We’ve all experienced people who weren’t picking up what we were laying down. Haters. Doubters. Critics. Tim Tebow has a small armada of such exasperating entities, perhaps more so than any other professional athlete.
Some fault Tebow for not materializing a robust NFL career after a brilliant college football run (capped by winning the Heisman trophy in 2007). Others doubt his ability to make it in professional baseball (the New York Mets signed him in 2016 and he’s been working his way through their farm system).
Still others are rubbed the wrong way by Tebow’s being very open and frequent in talking about his faith or his habit of displaying unswerving optimism.
In a recent press interview detailed by InspireMore, Tebow, in typical upbeat and reflective fashion, shared this dual-sentence snippet of wisdom, which has gone viral:
You’re always going to have critics and naysayers and people that are going to tell you that you won’t, that you can’t, that you shouldn’t. Most of those people are the people that didn’t, that wouldn’t, that couldn’t.
Criticism is a fact of life. And we’re not wired to handle it well. In fact, psychology professor Roy Baumeister says our brains need to experience five positive events to make up for the psychological effect of just one negative event.
So Tebow offers a brilliant way to deal with the reality of criticism: Ignore the boos, because they’re coming from the cheap seats.
Keep that important perspective in mind.
There are many ways you can reframe the way you view criticism. Here are four powerful methods taken from my book, Find the Fire:
1. Know that anything worth doing attracts admiration and criticism.
Would you rather be judged or ignored? These are the consequences of life’s great binary choice–whether to make a difference, or not. Faced with this decision, surely taking on some criticism seems acceptable in comparison. If you want to “dent the universe,” as Steve Jobs once challenged, you’re going to take dents in your armor here and there. No one said it was fair.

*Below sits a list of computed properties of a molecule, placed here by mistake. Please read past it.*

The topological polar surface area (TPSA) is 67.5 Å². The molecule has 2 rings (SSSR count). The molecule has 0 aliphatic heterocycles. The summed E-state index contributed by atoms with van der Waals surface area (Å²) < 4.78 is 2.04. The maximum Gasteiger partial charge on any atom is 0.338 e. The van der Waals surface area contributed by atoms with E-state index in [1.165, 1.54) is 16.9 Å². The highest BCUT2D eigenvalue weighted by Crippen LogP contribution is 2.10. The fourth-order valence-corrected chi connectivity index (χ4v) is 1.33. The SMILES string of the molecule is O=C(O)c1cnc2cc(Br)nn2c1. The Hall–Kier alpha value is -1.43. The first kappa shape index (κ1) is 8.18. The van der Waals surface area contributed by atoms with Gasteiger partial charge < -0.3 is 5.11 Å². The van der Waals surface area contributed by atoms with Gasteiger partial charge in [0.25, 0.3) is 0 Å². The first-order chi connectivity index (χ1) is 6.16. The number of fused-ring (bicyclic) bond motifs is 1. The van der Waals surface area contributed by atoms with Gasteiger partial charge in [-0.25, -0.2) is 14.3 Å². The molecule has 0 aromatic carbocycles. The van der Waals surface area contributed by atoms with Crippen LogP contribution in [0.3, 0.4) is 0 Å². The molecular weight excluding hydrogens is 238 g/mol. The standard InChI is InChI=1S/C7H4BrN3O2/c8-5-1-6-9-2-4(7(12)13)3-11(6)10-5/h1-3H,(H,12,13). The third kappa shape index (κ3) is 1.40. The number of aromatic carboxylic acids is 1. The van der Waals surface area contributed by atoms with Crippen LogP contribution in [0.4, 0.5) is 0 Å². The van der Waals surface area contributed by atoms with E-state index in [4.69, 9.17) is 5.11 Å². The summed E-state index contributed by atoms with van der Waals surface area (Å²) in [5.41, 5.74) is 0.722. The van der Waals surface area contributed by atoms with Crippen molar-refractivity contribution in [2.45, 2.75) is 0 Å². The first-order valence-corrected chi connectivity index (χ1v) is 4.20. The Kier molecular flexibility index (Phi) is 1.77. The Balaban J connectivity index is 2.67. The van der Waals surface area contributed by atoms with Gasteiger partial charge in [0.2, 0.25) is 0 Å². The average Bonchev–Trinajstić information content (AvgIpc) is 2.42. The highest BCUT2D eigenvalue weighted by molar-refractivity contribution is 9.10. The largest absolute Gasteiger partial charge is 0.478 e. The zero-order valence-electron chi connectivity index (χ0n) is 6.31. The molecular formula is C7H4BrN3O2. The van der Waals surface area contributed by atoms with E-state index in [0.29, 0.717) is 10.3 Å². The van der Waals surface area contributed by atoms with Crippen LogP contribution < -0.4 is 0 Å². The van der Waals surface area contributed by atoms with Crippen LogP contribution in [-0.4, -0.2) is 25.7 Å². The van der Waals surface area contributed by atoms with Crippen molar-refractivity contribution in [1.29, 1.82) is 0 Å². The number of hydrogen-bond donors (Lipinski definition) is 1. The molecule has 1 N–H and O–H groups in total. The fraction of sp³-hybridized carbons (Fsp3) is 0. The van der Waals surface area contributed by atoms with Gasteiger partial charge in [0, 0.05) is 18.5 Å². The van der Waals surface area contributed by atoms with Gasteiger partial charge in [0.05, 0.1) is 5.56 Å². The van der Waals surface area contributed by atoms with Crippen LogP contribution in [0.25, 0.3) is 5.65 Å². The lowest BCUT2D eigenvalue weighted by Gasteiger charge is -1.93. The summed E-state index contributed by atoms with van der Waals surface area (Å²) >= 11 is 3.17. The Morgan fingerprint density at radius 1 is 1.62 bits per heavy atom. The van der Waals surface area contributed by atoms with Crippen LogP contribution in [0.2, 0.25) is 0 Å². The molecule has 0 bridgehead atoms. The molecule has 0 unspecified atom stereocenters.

In fact, one of life’s great imbalances is the fact that what others risk by criticizing is minuscule compared to what you risk by putting yourself out there (internet trolls I’m looking at you). But don’t let that stop you. Don’t ever let that stop you.
2. Seek improvement, not approval.
This one is my personal favorite. I could never have made the leap from corporate to entrepreneur without following this. When you adopt this philosophy, you’re drawn to criticism as a cradle of insight instead of steering away from it as a source of rejection. Consider what is constructive about criticism, find the nugget of truth in it, and let it elevate you to higher standards.
Don’t think of it as exposing flaws but instead as helping you make new self-discoveries. Let criticism feed you, not your insecurities.
3. Decide who gets to criticize you.
Not all criticizers are created equal, and some shouldn’t even get a seat at the table. Set criteria for those who make the cut, and mentally dismiss the rest (they’ll thus be too busy pounding sand to criticize you anymore).
Mentors are a particularly good choice for those on the short list, because they can give you practice receiving criticism in a safe environment, making it a less frightful experience over time. The mentors I’ve chosen have provided some of the most useful feedback I could want–and I never view it as unwarranted criticism.
4. Stay focused on the conclusion, not the criticism.
When you keep what you’re trying to accomplish in front of you at all times, you’ll speed through the sidebar of criticism. Renowned racecar driver Mario Andretti once shared his number one secret to his success in the sport: “Don’t look at the wall. Your car goes where your eyes go.”
This is particularly poignant when it comes to our fear of criticism. If we take our eyes off the road ahead and what we’re trying to achieve, and instead focus it on the walls of potential criticism all around us, we’ll steer right into those walls. Our misplaced focus on the criticism may well cause us to alter our actions and crash into an outcome that attracts the very criticism we feared in the first place.
Net, you can handle the haters. Don’t be one of those who didn’t, wouldn’t, couldn’t.